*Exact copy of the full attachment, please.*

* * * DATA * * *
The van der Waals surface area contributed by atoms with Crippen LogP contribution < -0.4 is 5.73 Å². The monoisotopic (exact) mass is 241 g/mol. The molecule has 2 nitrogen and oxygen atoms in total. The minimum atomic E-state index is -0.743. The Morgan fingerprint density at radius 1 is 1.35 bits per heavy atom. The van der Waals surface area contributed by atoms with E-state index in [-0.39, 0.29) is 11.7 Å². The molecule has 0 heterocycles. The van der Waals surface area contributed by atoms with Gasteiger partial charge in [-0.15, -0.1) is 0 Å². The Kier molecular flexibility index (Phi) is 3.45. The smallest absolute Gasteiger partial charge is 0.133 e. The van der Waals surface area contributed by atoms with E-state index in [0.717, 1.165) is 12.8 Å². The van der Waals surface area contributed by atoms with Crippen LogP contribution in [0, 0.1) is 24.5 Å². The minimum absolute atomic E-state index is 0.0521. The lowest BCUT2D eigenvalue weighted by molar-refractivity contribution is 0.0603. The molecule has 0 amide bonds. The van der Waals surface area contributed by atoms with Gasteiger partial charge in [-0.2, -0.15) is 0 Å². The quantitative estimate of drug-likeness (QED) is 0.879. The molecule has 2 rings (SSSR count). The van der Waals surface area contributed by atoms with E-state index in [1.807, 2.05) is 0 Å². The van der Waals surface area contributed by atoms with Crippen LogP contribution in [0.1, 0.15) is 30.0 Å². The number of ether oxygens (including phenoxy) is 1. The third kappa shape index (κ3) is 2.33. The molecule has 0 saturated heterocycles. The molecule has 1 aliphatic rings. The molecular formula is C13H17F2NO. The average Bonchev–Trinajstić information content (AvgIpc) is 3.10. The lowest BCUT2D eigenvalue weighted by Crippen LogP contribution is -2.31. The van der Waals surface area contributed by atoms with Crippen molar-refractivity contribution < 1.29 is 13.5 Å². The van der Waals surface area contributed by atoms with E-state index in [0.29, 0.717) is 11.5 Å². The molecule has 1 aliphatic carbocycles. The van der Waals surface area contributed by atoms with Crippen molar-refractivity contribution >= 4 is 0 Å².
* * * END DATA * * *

The van der Waals surface area contributed by atoms with Crippen LogP contribution < -0.4 is 5.73 Å². The monoisotopic (exact) mass is 241 g/mol. The molecule has 2 nitrogen and oxygen atoms in total. The minimum atomic E-state index is -0.743. The Morgan fingerprint density at radius 1 is 1.35 bits per heavy atom. The van der Waals surface area contributed by atoms with E-state index in [-0.39, 0.29) is 11.7 Å². The molecule has 0 heterocycles. The van der Waals surface area contributed by atoms with Gasteiger partial charge in [-0.15, -0.1) is 0 Å². The Kier molecular flexibility index (Phi) is 3.45. The smallest absolute Gasteiger partial charge is 0.133 e. The van der Waals surface area contributed by atoms with E-state index in [0.717, 1.165) is 12.8 Å². The van der Waals surface area contributed by atoms with Crippen LogP contribution in [0, 0.1) is 24.5 Å². The minimum absolute atomic E-state index is 0.0521. The lowest BCUT2D eigenvalue weighted by molar-refractivity contribution is 0.0603. The molecule has 0 amide bonds. The van der Waals surface area contributed by atoms with Gasteiger partial charge in [-0.2, -0.15) is 0 Å². The quantitative estimate of drug-likeness (QED) is 0.879. The molecule has 2 rings (SSSR count). The van der Waals surface area contributed by atoms with E-state index in [1.807, 2.05) is 0 Å². The van der Waals surface area contributed by atoms with Crippen LogP contribution in [0.1, 0.15) is 30.0 Å². The number of ether oxygens (including phenoxy) is 1. The third kappa shape index (κ3) is 2.33. The molecule has 0 saturated heterocycles. The molecule has 1 aliphatic rings. The molecular formula is C13H17F2NO. The average Bonchev–Trinajstić information content (AvgIpc) is 3.10. The lowest BCUT2D eigenvalue weighted by Crippen LogP contribution is -2.31. The van der Waals surface area contributed by atoms with Crippen molar-refractivity contribution < 1.29 is 13.5 Å². The van der Waals surface area contributed by atoms with E-state index in [0.29, 0.717) is 11.5 Å². The molecule has 1 aliphatic carbocycles. The van der Waals surface area contributed by atoms with Crippen molar-refractivity contribution >= 4 is 0 Å².